The big question is: does your teenage daughter co-ruminate? Please check now, as this is a very serious matter.
Researchers from Stony Brook University have declared that excessive co-rumination--perhaps you would refer to it as "chatting with your friends about your problems"--by text, e-mail and on social-networking sites leaves impressionable teenage girls more prone to anxiety and depression.
"There is a wealth of communication technology available to teens today that allows them to talk over and over again about the same emotional difficulties," declared Joanne Davila, the psychology professor who led the research.
The researchers examined the lives of 83 13-year-old girls. No, they didn't do it online. And yes, the girls were accompanied by their parents. They re-examined them after a year.
They concluded that the more the girls discussed their romantic ups and downs with their friends online, the more they became candidates for Prozac. And the more extensive their romantic adventures, the more they wanted to talk about them. With depressing consequences.
"Parents may need to be aware when they are obsessing about a setback and set limits on the discussion," Davila told the Daily Mail.
While I am sure the professor's heart is precisely where it should be, within a millimeter or two, I am depressed by her conclusions. Girls love to talk. If there wasn't Facebook, they'd find another way. Yes, bathrooms, coffee shops, school, you name it.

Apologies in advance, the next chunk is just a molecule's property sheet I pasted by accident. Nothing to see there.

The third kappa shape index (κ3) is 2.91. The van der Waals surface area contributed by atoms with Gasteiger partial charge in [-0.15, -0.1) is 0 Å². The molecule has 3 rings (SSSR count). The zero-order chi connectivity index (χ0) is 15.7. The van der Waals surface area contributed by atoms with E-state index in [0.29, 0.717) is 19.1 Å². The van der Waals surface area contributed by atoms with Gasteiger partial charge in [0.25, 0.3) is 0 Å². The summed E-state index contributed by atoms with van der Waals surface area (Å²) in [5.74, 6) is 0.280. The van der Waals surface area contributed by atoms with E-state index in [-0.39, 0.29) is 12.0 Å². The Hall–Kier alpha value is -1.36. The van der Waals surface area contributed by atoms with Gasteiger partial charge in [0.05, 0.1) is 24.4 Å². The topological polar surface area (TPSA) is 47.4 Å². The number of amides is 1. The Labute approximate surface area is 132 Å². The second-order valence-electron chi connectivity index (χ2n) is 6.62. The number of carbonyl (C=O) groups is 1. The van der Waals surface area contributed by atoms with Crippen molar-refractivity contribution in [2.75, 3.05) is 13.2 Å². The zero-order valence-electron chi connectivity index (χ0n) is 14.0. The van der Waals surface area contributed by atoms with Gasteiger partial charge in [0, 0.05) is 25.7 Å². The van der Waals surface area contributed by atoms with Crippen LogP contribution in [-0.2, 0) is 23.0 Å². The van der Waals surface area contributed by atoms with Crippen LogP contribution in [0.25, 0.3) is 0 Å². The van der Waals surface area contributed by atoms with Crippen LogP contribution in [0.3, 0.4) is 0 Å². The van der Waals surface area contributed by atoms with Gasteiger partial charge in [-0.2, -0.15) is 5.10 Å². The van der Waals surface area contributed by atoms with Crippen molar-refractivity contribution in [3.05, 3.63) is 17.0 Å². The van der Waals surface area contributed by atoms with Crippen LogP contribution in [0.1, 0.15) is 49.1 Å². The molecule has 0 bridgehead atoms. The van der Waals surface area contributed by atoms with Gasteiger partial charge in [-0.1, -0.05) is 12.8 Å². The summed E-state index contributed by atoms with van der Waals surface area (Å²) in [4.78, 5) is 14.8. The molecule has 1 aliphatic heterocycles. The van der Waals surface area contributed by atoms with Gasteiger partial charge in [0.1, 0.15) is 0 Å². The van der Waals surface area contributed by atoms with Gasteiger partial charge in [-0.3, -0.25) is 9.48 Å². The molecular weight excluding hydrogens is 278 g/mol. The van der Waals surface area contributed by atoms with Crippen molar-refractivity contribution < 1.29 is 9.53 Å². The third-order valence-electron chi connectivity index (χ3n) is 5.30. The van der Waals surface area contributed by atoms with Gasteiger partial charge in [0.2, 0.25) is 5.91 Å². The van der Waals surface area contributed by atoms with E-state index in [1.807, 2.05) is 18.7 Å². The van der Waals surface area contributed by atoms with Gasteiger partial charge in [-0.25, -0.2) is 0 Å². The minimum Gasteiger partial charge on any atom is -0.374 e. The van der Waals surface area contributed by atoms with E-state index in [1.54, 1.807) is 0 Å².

However, I must take grave issue with the professor's instincts about boys. Her views suggest she might herself be prone to a little seasonal affective disorder at the very least.
"It's most likely they are discussing the game last night or meeting up, but there's a possibility they could start discussing emotional problems more than in the past which would put them at risk," she said of teenage males.
"Start discussing emotional problems?" This view seems miserably sexist. Don't boys talk about their romantic tragedies just as much as girls?
If there wasn't Facebook, they'd be doing it in the pub or wherever else teenage boys hang out. I suspect they have even mastered the art of chatting to their buds while texting other friends on their iPhones.
I know that many harassed, caring parents read Technically Incorrect. This was proved when I. Readers had sons who easily beat that monthly tally. So I hope to hear from parents and their views of the depressing influence of Facebook.
Isn't the truth really that we are all victims of the promise of the romantic ideal? The failure to get there makes everyone miserable.